Prevent Health Consequences for Building Users with Regular Air Duct System Cleaning

According to the World Health Organization, air pollution is a significant environmental risk to health and is estimated to cause approximately 2 million premature deaths annually worldwide.

Outdoor and indoor air pollution is often beyond the control of individuals, and where people congregate in large groups such as public buildings, offices, industrial units, hospitals or residences, maintaining air quality is likely the responsibility of building facilities. manager.

Sources of air pollution include particulates – small airborne particles produced from sources such as the burning of solid fuels for heating, but in a business or public setting, they are more likely to enter the atmosphere from the industrial process or used air. external atmosphere.

A well-known source in the summer is pollen, which is a scourge for hay fever sufferers, and carbon emissions from traffic, which can also cause breathing difficulties.

Long-term and intense exposure to particles can contribute to the risk of developing lung cancer, as well as cardiovascular and respiratory diseases.

Buildings also release pollutants from materials used in construction, assembly and flooring. For example, formaldehyde is used in various products, cabinets and carpets, as it is an excellent preservative and binding agent. Pressed wood and furniture made from these products are found in offices and homes, and urea-formaldehyde foam insulation is one of the main sources of formaldehyde.

There is also dust, which is an inevitable part of everyday life wherever there are people engaged in any activity.

All of these sources of air pollution can contribute to poor air quality, and in a large building, ventilation, evacuation systems and air ducts associated with heating or air conditioning are an important part of improving air quality.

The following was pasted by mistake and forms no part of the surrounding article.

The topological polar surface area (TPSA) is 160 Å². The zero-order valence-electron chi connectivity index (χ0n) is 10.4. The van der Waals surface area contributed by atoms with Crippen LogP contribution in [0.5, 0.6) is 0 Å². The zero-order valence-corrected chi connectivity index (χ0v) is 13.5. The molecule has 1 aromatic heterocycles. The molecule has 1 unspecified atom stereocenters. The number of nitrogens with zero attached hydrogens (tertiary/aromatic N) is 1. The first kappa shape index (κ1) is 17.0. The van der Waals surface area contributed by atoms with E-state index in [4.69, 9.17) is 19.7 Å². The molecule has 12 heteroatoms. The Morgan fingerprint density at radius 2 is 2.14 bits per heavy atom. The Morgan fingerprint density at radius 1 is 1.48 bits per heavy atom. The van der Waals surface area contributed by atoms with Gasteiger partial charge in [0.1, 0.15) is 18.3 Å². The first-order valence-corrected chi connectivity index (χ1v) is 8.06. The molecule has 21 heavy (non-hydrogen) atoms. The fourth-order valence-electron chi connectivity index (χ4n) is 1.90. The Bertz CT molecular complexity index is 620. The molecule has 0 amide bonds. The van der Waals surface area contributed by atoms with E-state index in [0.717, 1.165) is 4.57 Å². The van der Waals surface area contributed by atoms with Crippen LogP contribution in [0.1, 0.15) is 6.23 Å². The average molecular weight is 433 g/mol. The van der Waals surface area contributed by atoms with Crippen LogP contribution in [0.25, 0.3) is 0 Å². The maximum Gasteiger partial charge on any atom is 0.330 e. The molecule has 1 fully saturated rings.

Scientific evidence shows that higher ventilation rates will generally improve job performance and provide financial benefits.

In the UK, Defra, the Department of Environment, Food and Rural Affairs, publishes a pack of information on different types of pollutants and there is further guidance from the Department of Health.

The Health and Safety Executive (HSE) also publishes case studies of people whose health has been affected by air pollution, including the story of a carpenter and carpenter who died of lung cancer after inhaling asbestos particles during his working life. There are currently strict measures to protect people from asbestos and severely restrict its use, but the case study shows the seriousness of the consequences of ignoring air quality issues.

Regular air duct cleaning of a building’s ventilation system is therefore an important element of ensuring the health and safety of building workers and other users.

A specialist commercial cleaner will be able to assess the condition of the building’s ductwork, ensure that all parts are working correctly when filters need to be replaced, that the ductwork seals are working, and that the system is operating efficiently and not putting occupants at risk.

Copyright (c) 2011 Alison Withers

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